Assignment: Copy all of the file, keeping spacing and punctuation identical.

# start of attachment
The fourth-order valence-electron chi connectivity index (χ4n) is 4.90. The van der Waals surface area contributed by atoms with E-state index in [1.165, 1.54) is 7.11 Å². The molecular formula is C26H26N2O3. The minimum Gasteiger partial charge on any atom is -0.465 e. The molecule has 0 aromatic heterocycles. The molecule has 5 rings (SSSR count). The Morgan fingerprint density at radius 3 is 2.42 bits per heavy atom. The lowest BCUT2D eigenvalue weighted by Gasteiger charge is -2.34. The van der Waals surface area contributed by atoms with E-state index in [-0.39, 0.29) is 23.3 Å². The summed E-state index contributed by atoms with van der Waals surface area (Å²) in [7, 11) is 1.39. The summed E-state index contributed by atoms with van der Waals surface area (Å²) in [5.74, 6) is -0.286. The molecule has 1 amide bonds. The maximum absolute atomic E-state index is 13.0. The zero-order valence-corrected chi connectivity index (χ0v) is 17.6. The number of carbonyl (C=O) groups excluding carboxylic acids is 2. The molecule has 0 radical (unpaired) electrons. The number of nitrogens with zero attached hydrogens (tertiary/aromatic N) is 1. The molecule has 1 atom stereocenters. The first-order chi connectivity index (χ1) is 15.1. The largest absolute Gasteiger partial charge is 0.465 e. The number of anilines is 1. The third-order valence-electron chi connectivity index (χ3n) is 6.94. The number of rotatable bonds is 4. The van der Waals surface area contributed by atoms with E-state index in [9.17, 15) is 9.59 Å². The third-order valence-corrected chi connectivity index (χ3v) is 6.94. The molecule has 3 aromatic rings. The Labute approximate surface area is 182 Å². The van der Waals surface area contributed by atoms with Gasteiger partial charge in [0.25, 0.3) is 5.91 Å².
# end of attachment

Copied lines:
The fourth-order valence-electron chi connectivity index (χ4n) is 4.90. The van der Waals surface area contributed by atoms with E-state index in [1.165, 1.54) is 7.11 Å². The molecular formula is C26H26N2O3. The minimum Gasteiger partial charge on any atom is -0.465 e. The molecule has 0 aromatic heterocycles. The molecule has 5 rings (SSSR count). The Morgan fingerprint density at radius 3 is 2.42 bits per heavy atom. The lowest BCUT2D eigenvalue weighted by Gasteiger charge is -2.34. The van der Waals surface area contributed by atoms with E-state index in [-0.39, 0.29) is 23.3 Å². The summed E-state index contributed by atoms with van der Waals surface area (Å²) in [7, 11) is 1.39. The summed E-state index contributed by atoms with van der Waals surface area (Å²) in [5.74, 6) is -0.286. The molecule has 1 amide bonds. The maximum absolute atomic E-state index is 13.0. The zero-order valence-corrected chi connectivity index (χ0v) is 17.6. The number of carbonyl (C=O) groups excluding carboxylic acids is 2. The molecule has 0 radical (unpaired) electrons. The number of nitrogens with zero attached hydrogens (tertiary/aromatic N) is 1. The molecule has 1 atom stereocenters. The first-order chi connectivity index (χ1) is 15.1. The largest absolute Gasteiger partial charge is 0.465 e. The number of anilines is 1. The third-order valence-electron chi connectivity index (χ3n) is 6.94. The number of rotatable bonds is 4. The van der Waals surface area contributed by atoms with E-state index in [9.17, 15) is 9.59 Å². The third-order valence-corrected chi connectivity index (χ3v) is 6.94. The molecule has 3 aromatic rings. The Labute approximate surface area is 182 Å². The van der Waals surface area contributed by atoms with Gasteiger partial charge in [0.25, 0.3) is 5.91 Å².